By Siobhan Kane | May 17, 2019
There are choral arrangements and strings on nearly every track – Bryce Dessner’s orchestration elevates (Brooklyn Youth Chorus are a beautiful addition on Dust Swirls in Strange Light, Her Father in the Pool, and Underwater) and Bryan Devendorf’s drums provide another narrative drive that pulls together disparate strands on Where Is Her Head, which is all driving intensity, and Hairpin Turns, with its moody, sensual beat.
By Adrian Thrills | May 16, 2019
"It’s accompanied by a short film starring Oscar-winner Alicia Vikander, while frontman Matt Berninger regularly leaves himself on the bench to make space for a striking cast of female guest singers. With orchestral arrangements by multi-instrumentalist Bryce Dessner, and interludes from the Brooklyn Youth Chorus, it’s a meandering mishmash, but one that casts a subtle spell."
By Tyler Hale | May 16, 2019
"As per usual, the album is led by Matt Berninger’s trademark musings on, well, whatever it is that he muses on, paired with the colorful musical tapestry the Dessners and Devendorfs weave (in line with the sonic textures of 2017’s Sleep Well Beast). Theirs is a successful formula that fans and critics have gravitated toward for years. But, things are a bit different here; most noticeably the sweeping vocal additions of Gail Ann Dorsey (former Bowie bandmate), Lisa Hannigan, Kate Stables (This Is the Kit), Brooklyn Youth Chorus, and others. Filling in the space behind - and sometimes in lieu of - Matt’s rumble."
By Mark Kennedy | May 15, 2019
"Their voices — plus the addition of the Brooklyn Youth Chorus on several tracks — elevate material that's already elevated to a baroque level. Fans of The National will gleefully scale their chilly, arty new heights; newcomers may get turned off quick. "I Am Easy to Find" is not to be embraced; it is to be admired."
By Evan Rytlewski | May 16, 2019
"And like Cohen, the National have recruited some of the best singers out, among them Lisa Hannigan, Mina Tindle, Kate Stables, Sharon Van Etten, and the Brooklyn Youth Chorus, whose spotlight “Dust Swirls in Strange Light” benches Berninger all together. Most revelatory of all is Gail Ann Dorsey, David Bowie’s longtime bassist and backing singer, who heralds the album’s new direction midway through opener “You Had Your Soul With You.”"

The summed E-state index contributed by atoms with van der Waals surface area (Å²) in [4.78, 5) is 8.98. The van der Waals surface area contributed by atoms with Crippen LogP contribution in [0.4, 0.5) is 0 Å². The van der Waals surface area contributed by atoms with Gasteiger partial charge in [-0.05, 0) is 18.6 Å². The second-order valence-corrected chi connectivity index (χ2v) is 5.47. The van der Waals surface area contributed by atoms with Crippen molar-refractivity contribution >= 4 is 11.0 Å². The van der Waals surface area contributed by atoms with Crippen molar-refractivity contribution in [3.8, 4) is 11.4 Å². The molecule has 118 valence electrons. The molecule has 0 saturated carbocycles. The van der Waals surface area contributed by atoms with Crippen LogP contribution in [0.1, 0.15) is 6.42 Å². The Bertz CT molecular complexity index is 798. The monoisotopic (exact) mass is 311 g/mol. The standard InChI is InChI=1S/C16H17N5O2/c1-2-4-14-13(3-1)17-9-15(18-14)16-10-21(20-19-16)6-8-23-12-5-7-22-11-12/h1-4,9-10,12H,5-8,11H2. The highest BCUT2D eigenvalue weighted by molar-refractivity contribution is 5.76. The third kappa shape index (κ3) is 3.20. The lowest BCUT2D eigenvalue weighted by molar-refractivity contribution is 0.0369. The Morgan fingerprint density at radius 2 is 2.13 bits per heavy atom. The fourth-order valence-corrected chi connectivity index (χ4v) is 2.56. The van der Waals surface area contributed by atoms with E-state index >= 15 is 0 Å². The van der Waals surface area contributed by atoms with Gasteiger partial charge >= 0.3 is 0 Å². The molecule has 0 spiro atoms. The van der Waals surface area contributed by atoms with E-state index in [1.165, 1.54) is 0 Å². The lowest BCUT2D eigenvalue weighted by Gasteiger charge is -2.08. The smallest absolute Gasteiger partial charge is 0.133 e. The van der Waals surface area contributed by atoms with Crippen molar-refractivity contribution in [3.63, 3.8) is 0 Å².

By Rebecca Lentjes | June 13, 2018
By Anne E. Johnson | May 16, 2017
By Corinna da Fonseca-Wollheim | May 15, 2017
By David Wright | April 9, 2017
The Brooklyn Youth Chorus, prepared by its artistic director Dianne Berkun Menaker, proved equal to its prominent role and then some. By the choice of a children’s choir, MacMillan evidently intended to give Christ’s words an otherworldly sheen, and this chorus delivered with pure unisons, finely tuned polyphony and secure high entrances, and gave its elders some lessons in diction as well.
By Anthony Tommasini | March 9, 2017
By Russell Platt | March 24, 2017
By Eric C. Simpson | March 14, 2016
By Alex Ross | June 27, 2016
The text of Mary Kouyoumdjian’s “Become Who I Am” was based on interviews with members of the Brooklyn Youth Chorus, who offered thoughts on gender roles and gender inequality as well as on the importance of music in their lives. “I want to become who I am,” they sang, and the urgency of the sound seemed the fulfillment of the wish.
By Alastair MacAulay | November 4, 2015